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  • Claire Crockett

Today is the day for a GREAT DREAM!




Today, as I write this, it is March 20th the Spring equinox. It marks the beginning of Spring, for now the days will be longer than the nights – the warmer days are not far away. This promise of the weather getting better, signs of life appearing in nature - hello new spring lambs very soon – and lighter days brings renewed happiness to many of us.


Today is also International Day of Happiness, a day for us to embrace all the things that make us happy, to take a look at our wellbeing and to see how people around the world find happiness. Set up by the United Nations, International Day of Happiness has a global theme each year. This year’s theme is Happiness For All Humanity. This is especially important considering all the horrors that are occurring around the world every day, we are all on this spinning piece of rock together, we should be supporting each other in any way possible.


So how can we make our own lives happier and more fulfilling? Registered charity Action For Happiness has looked at current research and come up with 10 suggestions to help us with our happiness, they call it the GREAT DREAM -


Giving – doing kind things for others. Research shows that when we do kind things it gives our brain a boost of dopamine, the reward hormone.


Relating – connecting with others can contribute to our happiness and resilience. Studies show people with strong relationships are happier, healthier and may even live longer. Having high levels of social support may increase our immunity to infection, lower our risk of heart disease and reduce mental decline as we get older.


Exercising – There is plenty of scientific research showing the benefits of exercise for our psychological health and happiness. Exercise can help us manage, treat, and even prevent depression and anxiety, boost our confidence, and help us manage stress too.


Awareness – living mindfully. Studies show the practice of mindfulness can reduce stress levels, help us manage our emotions and reactions, have a greater awareness to how we and others are feeling and cultivate compassion for ourselves and others.  


Trying out – keep learning new things. Trying new experiences and learning fuels our wellbeing, boosts our confidence and our creativity. Evidence shows that continuing to learn, even later in life, can help us feel good and function well. This can be trying a new skill, learning a language or exploring new places.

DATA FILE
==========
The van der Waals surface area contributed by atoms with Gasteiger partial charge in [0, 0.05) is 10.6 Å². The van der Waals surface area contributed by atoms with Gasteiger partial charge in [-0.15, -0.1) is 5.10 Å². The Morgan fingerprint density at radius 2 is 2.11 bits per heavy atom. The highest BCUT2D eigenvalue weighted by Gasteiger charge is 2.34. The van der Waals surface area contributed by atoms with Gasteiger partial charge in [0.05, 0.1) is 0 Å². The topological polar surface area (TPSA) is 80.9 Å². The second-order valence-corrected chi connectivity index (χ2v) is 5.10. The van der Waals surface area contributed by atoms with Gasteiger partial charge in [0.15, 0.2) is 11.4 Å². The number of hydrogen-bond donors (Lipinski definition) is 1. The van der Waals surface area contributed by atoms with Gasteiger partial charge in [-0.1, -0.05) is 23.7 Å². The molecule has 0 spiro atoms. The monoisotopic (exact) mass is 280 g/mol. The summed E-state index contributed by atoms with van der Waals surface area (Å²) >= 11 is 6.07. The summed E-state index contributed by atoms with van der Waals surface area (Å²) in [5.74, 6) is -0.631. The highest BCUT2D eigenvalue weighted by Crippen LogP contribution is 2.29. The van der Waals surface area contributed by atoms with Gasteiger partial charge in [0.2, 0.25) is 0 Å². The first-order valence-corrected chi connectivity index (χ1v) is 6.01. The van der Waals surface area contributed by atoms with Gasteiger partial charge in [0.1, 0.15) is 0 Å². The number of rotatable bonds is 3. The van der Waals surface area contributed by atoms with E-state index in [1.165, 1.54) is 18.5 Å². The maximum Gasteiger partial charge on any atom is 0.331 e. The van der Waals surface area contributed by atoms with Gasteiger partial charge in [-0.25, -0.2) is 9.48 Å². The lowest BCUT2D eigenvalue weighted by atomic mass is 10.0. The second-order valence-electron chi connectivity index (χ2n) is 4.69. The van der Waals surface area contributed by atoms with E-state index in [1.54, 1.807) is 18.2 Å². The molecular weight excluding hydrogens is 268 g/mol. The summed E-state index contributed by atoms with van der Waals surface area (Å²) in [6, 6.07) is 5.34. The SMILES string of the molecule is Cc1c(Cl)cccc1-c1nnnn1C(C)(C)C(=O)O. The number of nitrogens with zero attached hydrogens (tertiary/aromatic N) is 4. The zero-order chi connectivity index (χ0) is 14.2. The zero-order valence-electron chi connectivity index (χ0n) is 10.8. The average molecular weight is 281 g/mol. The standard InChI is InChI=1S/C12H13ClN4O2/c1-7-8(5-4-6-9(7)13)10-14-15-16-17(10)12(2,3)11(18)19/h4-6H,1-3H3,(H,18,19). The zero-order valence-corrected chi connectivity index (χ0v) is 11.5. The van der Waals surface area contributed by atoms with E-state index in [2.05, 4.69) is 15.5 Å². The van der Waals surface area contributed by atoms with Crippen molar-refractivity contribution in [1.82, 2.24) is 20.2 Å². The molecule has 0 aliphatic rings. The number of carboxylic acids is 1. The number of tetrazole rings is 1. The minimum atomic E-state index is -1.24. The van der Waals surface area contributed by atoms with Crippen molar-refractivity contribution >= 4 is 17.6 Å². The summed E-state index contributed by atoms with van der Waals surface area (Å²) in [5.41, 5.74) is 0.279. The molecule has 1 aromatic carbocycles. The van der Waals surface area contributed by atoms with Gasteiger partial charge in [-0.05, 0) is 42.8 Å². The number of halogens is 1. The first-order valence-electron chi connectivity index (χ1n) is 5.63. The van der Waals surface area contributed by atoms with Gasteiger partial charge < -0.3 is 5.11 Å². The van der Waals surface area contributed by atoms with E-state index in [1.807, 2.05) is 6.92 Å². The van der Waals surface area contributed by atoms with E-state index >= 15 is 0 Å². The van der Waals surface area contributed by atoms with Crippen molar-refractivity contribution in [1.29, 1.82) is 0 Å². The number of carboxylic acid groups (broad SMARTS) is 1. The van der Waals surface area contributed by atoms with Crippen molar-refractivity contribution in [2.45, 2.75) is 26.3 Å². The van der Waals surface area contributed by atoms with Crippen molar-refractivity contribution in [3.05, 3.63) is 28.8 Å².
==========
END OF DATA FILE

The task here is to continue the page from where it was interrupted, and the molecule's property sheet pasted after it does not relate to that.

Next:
Direction – having goals for the future. Having an optimistic or hopeful outlook means we are more likely to experience positive emotions, feel more confident, have higher satisfaction with life and have better physical health.


Resilience – finding ways to bounce back. Life can be tricky to navigate, we all experience times of frustration and stress and sometimes these experiences can be huge and have a massive impact on our lives. Being resilient doesn’t prevent us from feeling pain, sadness, fear or anger when we experience difficult times, but it does mean that we can find ways to cope constructively, accept what has happened, adapt and eventually move forward. 


Emotions – seeking out positive emotions. Studies have found that experiences of pleasant emotions broaden our perceptual fields, meaning we are more open and trusting of others, more open to ideas, more adaptable and better at creative problem-solving.

 

Acceptance – being comfortable with who we are. No one is perfect. When we learn to accept ourselves, we are likely to be happier and better at learning and growing.


Meaning – being part of something bigger. Friends, family, pets, work, volunteering, learning, hobbies, creative pursuits like making music or art, nature, faith are all examples of things that give life meaning. Working on and towards these things isn’t always easy but enables longer-term satisfaction and fulfilment.  


Can you see ways that GREAT DREAM can support your health, happiness, and wellbeing? Perhaps you can take a look at the list above and see where you can take action.

As always, take care,

Claire

 

For all references of research and studies pop over to 10 Keys to Happier Living | Action for Happiness




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